Before we have a closer look at Enermax LIQMAX FLO 360mm from Enermax, I have found the specifications from Enermax's website.
The technical specifications:
All about Enermax LIQMAX FLO 360mm
Enermax LIQMAX FLO 360mm is an AIO water cooling. Like using a small fan on the pump, trying to create a product that can compete with the expensive brands, but at a better price. The radiator has been made thicker and the fans come with a low noise level. The cover for the pump head itself is magnetic and can be rotated so that the logo stands correctly, no matter how you mount the cooler.
Unlike many others that we have had for testing, Enermax does not stop at being able to be used for different CPUs. Especially Intel, comes with mounting, for even the older sockets, including 1366 and 20xx. However, AMD will only supply their AM4 and AM5, which of course should also cover most. Next to the mounting kit, a small RGB hub is included, and a cable that extends the connector to the fan. We also get a maintenance kit, to be able to fill more liquid in the radiator.
Enermax, does not disclose the name of the fans for their Enermax LIQMAX FLO 360mm. However, I will assume it is their own, as they do not run with normal 4-pin connectors, but instead a form of 8-pin which can be daisy chained. The idea is incredibly clever, because the cable here not only provides power for the fan, but it also provides control of ARGB, which extends the cable used to connect respectively 4-pin and ARGB on the motherboard. They have a maximum speed of 1800 RPM and a noise level of 23.46 dBA.
As previously mentioned, the pump head has a slightly different construction. Where a 60mm fan has been mounted on it. The pump head has a speed of 1200-3000 RPM and the small fan also hits 3000 RPM.
As mentioned, a lot comes with the various sockets. It's also all collected in a bag, so there's nothing to do but get it all out, and collect it for what needs to be used. The screws and the plate are made so that it can only fit in one way, and it is easy to assemble.
As it is Intel, the bracket is placed behind the motherboard, and fixed with screws, which must also ensure that the pump head is mounted.
The Test – Use and Performance
The test is set up so that we first warm up the system with Cinebench for 5 minutes. Then run it further for 10 minutes where we measure the average temperature in HWiNFO64. We then finally subtract the room temperature at the given time and land on a delta temperature to give as neutral a picture as possible. The fans are set to run at full speed, so that you get a picture of the maximum cooling performance with the load we are now giving it. It should give a real picture of how much you can stress on the different coolers, and whether they can take more or less than what we give it.
**After following up a bit on the I9 12900K and heat generation, I have chosen to turn off Hyper-Threading, to give the cooler the opportunity to show what it can do, rather than pushing the CPU to its maximum. All tests in the future will run like this.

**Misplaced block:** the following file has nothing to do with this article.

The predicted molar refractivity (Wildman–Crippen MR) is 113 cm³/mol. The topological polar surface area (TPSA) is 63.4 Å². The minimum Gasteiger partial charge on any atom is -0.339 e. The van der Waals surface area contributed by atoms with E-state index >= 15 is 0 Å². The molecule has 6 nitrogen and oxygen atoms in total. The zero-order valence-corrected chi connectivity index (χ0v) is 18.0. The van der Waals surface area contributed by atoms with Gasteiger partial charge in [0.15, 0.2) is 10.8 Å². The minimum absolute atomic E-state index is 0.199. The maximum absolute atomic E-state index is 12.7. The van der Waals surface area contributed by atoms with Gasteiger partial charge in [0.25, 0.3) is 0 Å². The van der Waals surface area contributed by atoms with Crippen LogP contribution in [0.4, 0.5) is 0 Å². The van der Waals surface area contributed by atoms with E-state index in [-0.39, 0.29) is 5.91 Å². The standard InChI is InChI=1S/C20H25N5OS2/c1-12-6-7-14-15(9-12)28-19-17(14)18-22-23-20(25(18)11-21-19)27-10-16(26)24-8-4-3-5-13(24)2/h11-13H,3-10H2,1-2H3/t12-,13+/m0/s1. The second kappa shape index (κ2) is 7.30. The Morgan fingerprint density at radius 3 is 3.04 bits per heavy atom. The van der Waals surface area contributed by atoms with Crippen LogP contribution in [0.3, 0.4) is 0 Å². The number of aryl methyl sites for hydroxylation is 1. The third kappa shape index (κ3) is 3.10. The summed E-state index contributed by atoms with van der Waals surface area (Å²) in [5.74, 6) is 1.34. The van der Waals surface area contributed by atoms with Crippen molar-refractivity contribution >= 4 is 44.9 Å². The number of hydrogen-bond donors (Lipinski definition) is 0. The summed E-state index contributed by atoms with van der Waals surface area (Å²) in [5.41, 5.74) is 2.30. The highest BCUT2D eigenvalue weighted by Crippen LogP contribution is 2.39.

We start quietly at idle with Enermax LIQMAX FLO 360mm. Here it achieves a slightly "high" delta temperature of 4 degrees.
When I start the test itself, and we let the cooler sweat a bit, the Enermax LIQMAX FLO 360mm comes in handy again. Here we end up with a result of 47 degrees in split temperature. It fits in nicely among many of the others, where it neither stands out positively nor negatively.
Our noise measurements were made with a UNI-T UT353 dB meter. The measurements were made in a "real world" setup and therefore not in a sound chamber. External influences have of course been tried to be reduced as much as possible, but as I said, this has not been done in a sound chamber. Our measurements must therefore most of all be taken as a general indicator and not a scientific measurement. They primarily serve as a basis for comparison across tested products, which are always tested under as comparable conditions as possible.
Enermax LIQMAX FLO 360mm has not come to market now, under test. But I have been informed of the MSRP of 130$.
The time has come to pick up the test of the LIQMAX FLO 360mm from Enermax. A cooler which, in addition to looking a bit special, comes with a reasonable price and performance.
The assembly itself is very easy, and very similar to other coolers that have been tested. Where it differs markedly is especially with connectors, which do not use the standard 4-pin and ARGB connector next to it. Here, Enermax has chosen to use a connector that manages to connect both RGB and 4-pin in one. The connector is assembled in a hub, and then connected to the motherboard.
This means that you do not have to work with a lot of cables, and can create a nice look in the cabinet. Unfortunately, it also means that you don't just choose other fans instead, as the system here is a little more closed.
If we look at the performance itself, the LIQMAX FLO 360mm comes with a nice result, although it does not come out with the lowest temperature, it has a low noise level, despite the fact that it uses a small fan on top of the pump head.
It all comes with a good price, where we are around the 120$ kroner for a 360mm AIO, which also makes it competitive compared to other models.
I end the test by giving the LIQMAX FLO 360mm from Enermax a score of 8 out of 10. Do you agree with the desire for a cooler that has RGB, but uses fewer "visible" cables. Then the LIQMAX FLO 360mm would seem like an obvious candidate. Where you still get reasonable performance and a low noise level.